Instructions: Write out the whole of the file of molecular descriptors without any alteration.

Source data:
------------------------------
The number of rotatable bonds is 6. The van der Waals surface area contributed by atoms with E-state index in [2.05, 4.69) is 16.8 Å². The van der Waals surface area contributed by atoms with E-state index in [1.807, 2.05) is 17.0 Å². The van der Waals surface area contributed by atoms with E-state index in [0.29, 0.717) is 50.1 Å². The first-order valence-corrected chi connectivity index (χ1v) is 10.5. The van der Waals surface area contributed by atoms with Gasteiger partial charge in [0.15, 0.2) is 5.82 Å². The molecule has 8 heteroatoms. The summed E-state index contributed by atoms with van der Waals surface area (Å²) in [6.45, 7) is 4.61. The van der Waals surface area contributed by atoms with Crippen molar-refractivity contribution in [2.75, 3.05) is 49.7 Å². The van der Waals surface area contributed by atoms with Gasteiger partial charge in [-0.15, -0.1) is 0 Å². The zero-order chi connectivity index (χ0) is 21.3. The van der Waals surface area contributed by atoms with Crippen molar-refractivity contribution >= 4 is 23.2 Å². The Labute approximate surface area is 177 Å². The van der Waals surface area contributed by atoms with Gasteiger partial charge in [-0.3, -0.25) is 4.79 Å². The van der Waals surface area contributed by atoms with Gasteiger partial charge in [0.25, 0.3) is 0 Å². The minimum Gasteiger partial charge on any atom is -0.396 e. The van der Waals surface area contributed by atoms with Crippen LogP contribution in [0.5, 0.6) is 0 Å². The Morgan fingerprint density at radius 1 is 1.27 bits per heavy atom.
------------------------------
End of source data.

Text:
The number of rotatable bonds is 6. The van der Waals surface area contributed by atoms with E-state index in [2.05, 4.69) is 16.8 Å². The van der Waals surface area contributed by atoms with E-state index in [1.807, 2.05) is 17.0 Å². The van der Waals surface area contributed by atoms with E-state index in [0.29, 0.717) is 50.1 Å². The first-order valence-corrected chi connectivity index (χ1v) is 10.5. The van der Waals surface area contributed by atoms with Gasteiger partial charge in [0.15, 0.2) is 5.82 Å². The molecule has 8 heteroatoms. The summed E-state index contributed by atoms with van der Waals surface area (Å²) in [6.45, 7) is 4.61. The van der Waals surface area contributed by atoms with Crippen molar-refractivity contribution in [2.75, 3.05) is 49.7 Å². The van der Waals surface area contributed by atoms with Gasteiger partial charge in [-0.15, -0.1) is 0 Å². The zero-order chi connectivity index (χ0) is 21.3. The van der Waals surface area contributed by atoms with Crippen molar-refractivity contribution >= 4 is 23.2 Å². The Labute approximate surface area is 177 Å². The van der Waals surface area contributed by atoms with Gasteiger partial charge in [-0.3, -0.25) is 4.79 Å². The van der Waals surface area contributed by atoms with Gasteiger partial charge in [0.25, 0.3) is 0 Å². The minimum Gasteiger partial charge on any atom is -0.396 e. The van der Waals surface area contributed by atoms with Crippen LogP contribution in [0.5, 0.6) is 0 Å². The Morgan fingerprint density at radius 1 is 1.27 bits per heavy atom.